Health & Medical

Preventing Tooth Decay: A Comprehensive Blog on Mouth Health Habits

Avoiding cavities and other dental health issues that cause tooth decay is a job that never stops. Yes, it starts in the morning with your toothbrushing habits, but if you really want optimal mouth health, the work continues from the time you wake up until you go to sleep.

Tooth decay happens when the bacteria and other microorganisms in your mouth are allowed to run rampant. Since this area is moist and dark, if you’re not on top of the problem all day, those bacteria will reproduce and thrive. Because it’s such a common problem, almost 9 out of 10 adults have tooth decay (officially called dental caries).

Whether you’re already one of those nine and you want to prevent more damage, or you’re trying to keep being that last holdout without cavities, these tips for maximum mouth health habits will help you reach your goal.

1. Master the Art of Toothbrushing

We’re taught very early that we need to brush our teeth. But most of us aren’t taught the art of toothbrushing.

It’s so much more than scrubbing some toothpaste around your mouth, swishing, and spitting. The goal of brushing is to get rid of as much debris and bacteria as possible, and that takes a strategic method to do thoroughly.

First, you’ll need to schedule two minutes, twice a day, to brush. This is commonly done first thing in the morning and before bed, and those two times of the day are purposeful.

As soon as you wake up, you want to get rid of any bacteria that built up while you slept to keep them from doing more damage. And before you go to sleep, brushing gets rid of any food particles and other buildup from eating and drinking all day.

Using a soft-bristled toothbrush (unless your dentist suggests otherwise), hold the brush at a 45-degree angle. Brush in circular motions across all of the enamel. Finish with a soft scrub of the tongue, rinse with water, and spit. Follow up with mouthwash if you prefer.

This technique should effectively get rid of most of the cavity-causing microorganisms that infect your teeth.

2. Stay Hydrated With Water

Are you Team Water or Team Water is Gross? The fact is that it doesn’t matter whether you enjoy drinking straight water or not — if you want good oral health, you need to drink it.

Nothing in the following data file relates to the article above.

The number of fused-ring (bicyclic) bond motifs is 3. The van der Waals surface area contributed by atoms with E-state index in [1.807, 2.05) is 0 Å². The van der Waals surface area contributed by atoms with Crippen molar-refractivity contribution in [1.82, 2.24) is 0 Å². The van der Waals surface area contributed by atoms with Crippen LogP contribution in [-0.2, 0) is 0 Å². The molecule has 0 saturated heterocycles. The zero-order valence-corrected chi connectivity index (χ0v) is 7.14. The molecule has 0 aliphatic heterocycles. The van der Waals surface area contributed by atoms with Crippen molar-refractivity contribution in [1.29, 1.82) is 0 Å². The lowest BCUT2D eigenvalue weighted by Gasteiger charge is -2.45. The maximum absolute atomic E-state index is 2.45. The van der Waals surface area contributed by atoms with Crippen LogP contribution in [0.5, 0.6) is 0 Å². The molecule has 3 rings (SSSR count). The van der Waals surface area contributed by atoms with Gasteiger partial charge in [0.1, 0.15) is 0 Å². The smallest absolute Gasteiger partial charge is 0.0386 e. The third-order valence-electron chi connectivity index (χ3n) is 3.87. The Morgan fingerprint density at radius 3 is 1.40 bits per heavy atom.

When your mouth is dry, you’re more likely to develop tooth decay and halitosis (bad breath). Sure, you can stay hydrated with other beverages, but they don’t do the same thing for your mouth health. Only water flushes the bacteria and debris down your system. Any other beverage leaves behind additives, like sugar, acids, and alcohol.

If you want to ensure you’re doing your best to prevent tooth decay, add water to your beverage consumption list throughout the day.

3. Switch Out Your Toothbrush Regularly

Before you add toothpaste to your toothbrush, you probably rinse it under running water. That’s good, but it doesn’t get rid of all the bacteria that’s building up on the brush. Unless you’re always sterilizing your toothbrush after use, it has bacteria on it. 

For that reason, and because the bristles wear down and don’t clean the enamel as well, you should switch out your toothbrush every two or three months.

4. Floss Daily

Some dental offices have signs that read, “You don’t have to floss all your teeth; just the ones you want to keep!” This little ditty is a good way to remember the importance of flossing daily.

Brushing gets rid of a good portion of the food and debris in your mouth, but it can’t always reach food stuck between teeth and under the gums. When that food stays stuck, it releases acids that cause tooth decay and gum sensitivity.

Floss when you brush at least once a day to get rid of those pesky particles that your toothbrush can’t reach.

5. Mind Your Diet

Caring for your teeth and gums twice a day helps, but what you’re eating matters, too. Try to avoid sugary and sticky foods. If you do eat them, brush them as soon as possible to limit the damage the ingredients can do to your teeth.

If you must snack, indulge in raw fruits and veggies like apples, carrots, and celery. These have limited additives and natural sugar and increase your saliva production, washing away debris without water.

6. Monitor Your Bruxism

Bruxing is a major cause of tooth decay. This condition occurs when you clench your jaw and grind your teeth unconsciously, usually at night. The damage to the enamel caused by these actions is destructive, wearing away at the outer layers and exposing the sensitive inner dentin, pulp, and nerves.

Optimizing your mouth health habits involves taking care of any grinding and clenching problems. Using a custom-made, professional-grade occlusal guard, like those you can get from JS Dental Lab, eliminates the damage to your enamel from bruxism and alleviates other bruxing side effects.


These mouth health habits, when combined with regular visits to your dentist, will help you prevent tooth decay and other dental damage. Schedule those regular checkups and professional cleanings twice a year, and optimize your oral health routine until it becomes a lifestyle designed for effective enamel care.

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